There was a statue of a Cherokee man named Sequoyah who lived during the late 1700s and early 1800s. He is best known for his work with the Cherokee writing system. As the last living scribe in the Cherokee Nation, Sequoyah took it upon himself to teach the Cherokee writing system to other members of his tribe. By doing so, he hoped to slow the U.S. government's attempts to "acculturate" the Cherokee people. While teaching the concept of writing, he was accused of witchcraft. As a result, his fingers were cut off up to the second joint. Sculptor Erwin Binder chose to represent only the essential elements of Sequoya's story--his head, his hands, and an open book depicting the original 92 symbols of the Cherokee syllabry.
This is a sculpture of a Kizh ti-at, or plank canoe. The Kizh were one of the few tribes of California who were sea-faring.
Unfortunately, the plaque erroneously refers to the tribe as Tongva. The living members of the tribe today prefer to be called Kizh.
The Southwest Museum offers some really nice views of Los Angeles, as it is situated atop a big hill.
After the museum, we cruised over to Via-Mar in Highland Park, for some tasty fish tacos.
Then we skeedattled over to the recently refurbished Echo Park Lake, and took a walk around it, stopping occasionally to admire the beautiful scenery, or to read plaques like this one...
From the lake, we sauntered over to historic Sunset Boulevard in Echo Park, which is traditionally a Latino community, with markets like this one…
We visited one of my favorite stores in LA, which is the Time Travel Mart. It's also the headquarters of 826LA, a free writing program for local youth. They self publish books, and also carry books and magazines published by McSweeney's, the coolest publisher in the world. The theme of the book store/writing center is "Time Travel"…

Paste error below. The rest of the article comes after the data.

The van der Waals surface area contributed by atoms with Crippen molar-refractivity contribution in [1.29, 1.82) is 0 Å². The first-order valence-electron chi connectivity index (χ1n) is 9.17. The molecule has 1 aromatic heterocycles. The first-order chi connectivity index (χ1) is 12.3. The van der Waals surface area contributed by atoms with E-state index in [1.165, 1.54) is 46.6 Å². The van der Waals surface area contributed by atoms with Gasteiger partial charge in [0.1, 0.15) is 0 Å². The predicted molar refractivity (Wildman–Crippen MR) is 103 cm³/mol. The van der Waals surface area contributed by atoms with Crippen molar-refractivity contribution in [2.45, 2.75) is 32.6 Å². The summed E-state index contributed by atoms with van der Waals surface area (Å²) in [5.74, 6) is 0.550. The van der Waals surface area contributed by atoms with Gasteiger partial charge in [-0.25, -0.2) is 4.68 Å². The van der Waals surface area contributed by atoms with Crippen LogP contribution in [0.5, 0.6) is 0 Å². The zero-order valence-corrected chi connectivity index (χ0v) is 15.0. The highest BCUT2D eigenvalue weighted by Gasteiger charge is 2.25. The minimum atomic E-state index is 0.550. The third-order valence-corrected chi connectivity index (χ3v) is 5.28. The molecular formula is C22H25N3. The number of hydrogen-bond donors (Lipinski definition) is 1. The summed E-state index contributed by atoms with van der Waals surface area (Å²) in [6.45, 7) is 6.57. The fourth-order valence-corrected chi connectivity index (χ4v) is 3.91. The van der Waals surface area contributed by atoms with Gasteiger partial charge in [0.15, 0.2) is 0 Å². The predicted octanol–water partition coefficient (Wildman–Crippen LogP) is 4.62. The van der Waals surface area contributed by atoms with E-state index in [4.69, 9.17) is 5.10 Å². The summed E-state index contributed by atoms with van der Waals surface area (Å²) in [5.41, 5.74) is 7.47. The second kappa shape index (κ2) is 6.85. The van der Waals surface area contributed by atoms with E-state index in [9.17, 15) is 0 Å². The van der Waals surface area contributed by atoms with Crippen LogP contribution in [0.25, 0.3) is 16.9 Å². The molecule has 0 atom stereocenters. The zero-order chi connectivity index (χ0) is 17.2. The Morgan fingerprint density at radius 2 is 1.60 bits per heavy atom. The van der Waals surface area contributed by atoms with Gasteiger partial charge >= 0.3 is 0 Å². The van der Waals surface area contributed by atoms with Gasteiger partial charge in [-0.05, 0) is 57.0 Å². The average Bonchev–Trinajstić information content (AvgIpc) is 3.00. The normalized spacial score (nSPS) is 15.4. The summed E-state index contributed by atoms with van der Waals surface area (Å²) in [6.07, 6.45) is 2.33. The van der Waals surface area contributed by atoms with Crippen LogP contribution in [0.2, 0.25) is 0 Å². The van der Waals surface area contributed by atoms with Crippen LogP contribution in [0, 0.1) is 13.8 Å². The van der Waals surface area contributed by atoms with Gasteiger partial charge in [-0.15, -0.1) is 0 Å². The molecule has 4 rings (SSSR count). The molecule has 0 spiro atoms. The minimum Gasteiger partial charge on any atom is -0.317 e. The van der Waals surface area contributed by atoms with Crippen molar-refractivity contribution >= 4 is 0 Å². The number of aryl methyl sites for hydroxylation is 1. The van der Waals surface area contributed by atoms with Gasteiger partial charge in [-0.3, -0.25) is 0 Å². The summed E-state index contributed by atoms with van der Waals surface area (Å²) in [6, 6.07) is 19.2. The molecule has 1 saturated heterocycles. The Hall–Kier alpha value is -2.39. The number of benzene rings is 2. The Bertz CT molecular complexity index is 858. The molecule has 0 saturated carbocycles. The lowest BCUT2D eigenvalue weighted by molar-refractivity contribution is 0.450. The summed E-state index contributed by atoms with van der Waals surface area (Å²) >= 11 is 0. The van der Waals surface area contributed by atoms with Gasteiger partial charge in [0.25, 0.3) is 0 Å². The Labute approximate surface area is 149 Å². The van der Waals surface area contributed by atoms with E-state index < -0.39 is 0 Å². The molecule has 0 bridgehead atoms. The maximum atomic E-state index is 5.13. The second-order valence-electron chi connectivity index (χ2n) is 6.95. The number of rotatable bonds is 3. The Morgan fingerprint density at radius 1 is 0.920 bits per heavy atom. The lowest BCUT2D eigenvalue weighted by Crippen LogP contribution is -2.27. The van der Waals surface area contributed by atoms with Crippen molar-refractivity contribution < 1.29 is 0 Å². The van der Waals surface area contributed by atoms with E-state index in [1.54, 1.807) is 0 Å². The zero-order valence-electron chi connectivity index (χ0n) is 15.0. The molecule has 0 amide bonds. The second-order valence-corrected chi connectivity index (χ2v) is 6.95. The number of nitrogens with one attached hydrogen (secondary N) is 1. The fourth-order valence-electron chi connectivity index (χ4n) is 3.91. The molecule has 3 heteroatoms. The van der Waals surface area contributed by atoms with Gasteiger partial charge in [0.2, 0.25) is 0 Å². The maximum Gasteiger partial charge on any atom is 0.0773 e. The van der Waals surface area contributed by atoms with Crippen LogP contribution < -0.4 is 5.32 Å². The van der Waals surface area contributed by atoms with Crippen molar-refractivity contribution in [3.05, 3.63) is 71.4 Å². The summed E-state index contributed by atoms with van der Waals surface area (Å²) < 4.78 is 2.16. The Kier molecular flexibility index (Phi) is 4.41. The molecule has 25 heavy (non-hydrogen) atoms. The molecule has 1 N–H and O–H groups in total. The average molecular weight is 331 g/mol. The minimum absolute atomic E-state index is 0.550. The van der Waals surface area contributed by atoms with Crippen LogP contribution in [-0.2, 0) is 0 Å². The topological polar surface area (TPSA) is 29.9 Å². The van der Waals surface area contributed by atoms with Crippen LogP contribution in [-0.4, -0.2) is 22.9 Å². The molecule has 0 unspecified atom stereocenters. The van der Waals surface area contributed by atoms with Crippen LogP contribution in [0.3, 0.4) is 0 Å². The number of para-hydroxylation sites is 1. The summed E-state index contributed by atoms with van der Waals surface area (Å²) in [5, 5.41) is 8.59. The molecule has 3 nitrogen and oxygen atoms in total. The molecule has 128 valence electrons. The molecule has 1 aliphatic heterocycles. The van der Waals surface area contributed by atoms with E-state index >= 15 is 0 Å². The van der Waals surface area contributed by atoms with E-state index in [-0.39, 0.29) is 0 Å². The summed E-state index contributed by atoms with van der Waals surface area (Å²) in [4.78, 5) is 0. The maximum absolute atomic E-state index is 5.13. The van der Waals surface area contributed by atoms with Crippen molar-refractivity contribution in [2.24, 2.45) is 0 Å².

Next we vamoosed over to Landon's place in Echo Park for some brews, pizza and laughs. Here's Landon with his dog Bindi.
At night, we popped over to our mutual friend Steve Elkins' house (who also lives in Echo Park) for a house concert by the band Eric & Erica. They were a very sweet indie duo.
After the show, we meandered back to Landon's and crashed. In the morning, Landon dropped me back at Union Station. I had about 45 minutes to kill before my train, so I decided to walk around the historic El Pueblo district, also known as Olvera Street, the oldest part of Los Angeles, and a reminder that, up until 1848, California (and Los Angeles) was part of Mexico.
This is a statue of King Carlos III of Spain, which was the original country to colonize California.
This is a statue of Felipe de Neve who, on orders from King Carlos of Spain in 1781, founded the El Pueblo de la Reina de Los Angeles, which would eventually become simply Los Angeles.
Across the street from the plaza where these statues are, is a catholic church called Nuestsra Señora Reina de Los Angeles (Our Queen Lady of the Angels).
This area is a popular tourist destination. There are lots of vendors selling things like this…
There is an impressive statue of Antonio Aguilar, famous Mexican singer-actor. He was sort of like the Gene Autry of Mexico.
I wandered back over to Union Station, and boarded my train…
And then I was back in good ol' Fullerton…
It was a nice little weekend adventure. I learned new things, saw new sights, heard new music, found some new books, and got to spend some quality time with my best friend Landon Lewis.